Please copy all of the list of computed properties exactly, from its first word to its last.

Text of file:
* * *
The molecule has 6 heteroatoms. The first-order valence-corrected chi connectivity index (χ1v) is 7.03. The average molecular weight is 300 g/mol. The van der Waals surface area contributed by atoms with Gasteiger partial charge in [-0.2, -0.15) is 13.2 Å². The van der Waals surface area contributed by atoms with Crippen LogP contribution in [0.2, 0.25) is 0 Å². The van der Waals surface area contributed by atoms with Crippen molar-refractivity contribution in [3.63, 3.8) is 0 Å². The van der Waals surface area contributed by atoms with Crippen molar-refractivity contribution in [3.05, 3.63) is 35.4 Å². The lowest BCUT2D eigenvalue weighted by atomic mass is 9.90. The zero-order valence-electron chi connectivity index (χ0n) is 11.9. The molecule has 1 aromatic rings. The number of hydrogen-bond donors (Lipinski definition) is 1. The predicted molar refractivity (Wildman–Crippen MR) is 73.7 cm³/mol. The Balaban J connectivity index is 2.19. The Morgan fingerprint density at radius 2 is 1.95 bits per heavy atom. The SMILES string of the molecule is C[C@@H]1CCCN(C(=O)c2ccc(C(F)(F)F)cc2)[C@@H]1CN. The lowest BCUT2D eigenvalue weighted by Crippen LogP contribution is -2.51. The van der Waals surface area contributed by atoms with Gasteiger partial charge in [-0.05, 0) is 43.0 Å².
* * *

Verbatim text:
The molecule has 6 heteroatoms. The first-order valence-corrected chi connectivity index (χ1v) is 7.03. The average molecular weight is 300 g/mol. The van der Waals surface area contributed by atoms with Gasteiger partial charge in [-0.2, -0.15) is 13.2 Å². The van der Waals surface area contributed by atoms with Crippen LogP contribution in [0.2, 0.25) is 0 Å². The van der Waals surface area contributed by atoms with Crippen molar-refractivity contribution in [3.63, 3.8) is 0 Å². The van der Waals surface area contributed by atoms with Crippen molar-refractivity contribution in [3.05, 3.63) is 35.4 Å². The lowest BCUT2D eigenvalue weighted by atomic mass is 9.90. The zero-order valence-electron chi connectivity index (χ0n) is 11.9. The molecule has 1 aromatic rings. The number of hydrogen-bond donors (Lipinski definition) is 1. The predicted molar refractivity (Wildman–Crippen MR) is 73.7 cm³/mol. The Balaban J connectivity index is 2.19. The Morgan fingerprint density at radius 2 is 1.95 bits per heavy atom. The SMILES string of the molecule is C[C@@H]1CCCN(C(=O)c2ccc(C(F)(F)F)cc2)[C@@H]1CN. The lowest BCUT2D eigenvalue weighted by Crippen LogP contribution is -2.51. The van der Waals surface area contributed by atoms with Gasteiger partial charge in [-0.05, 0) is 43.0 Å².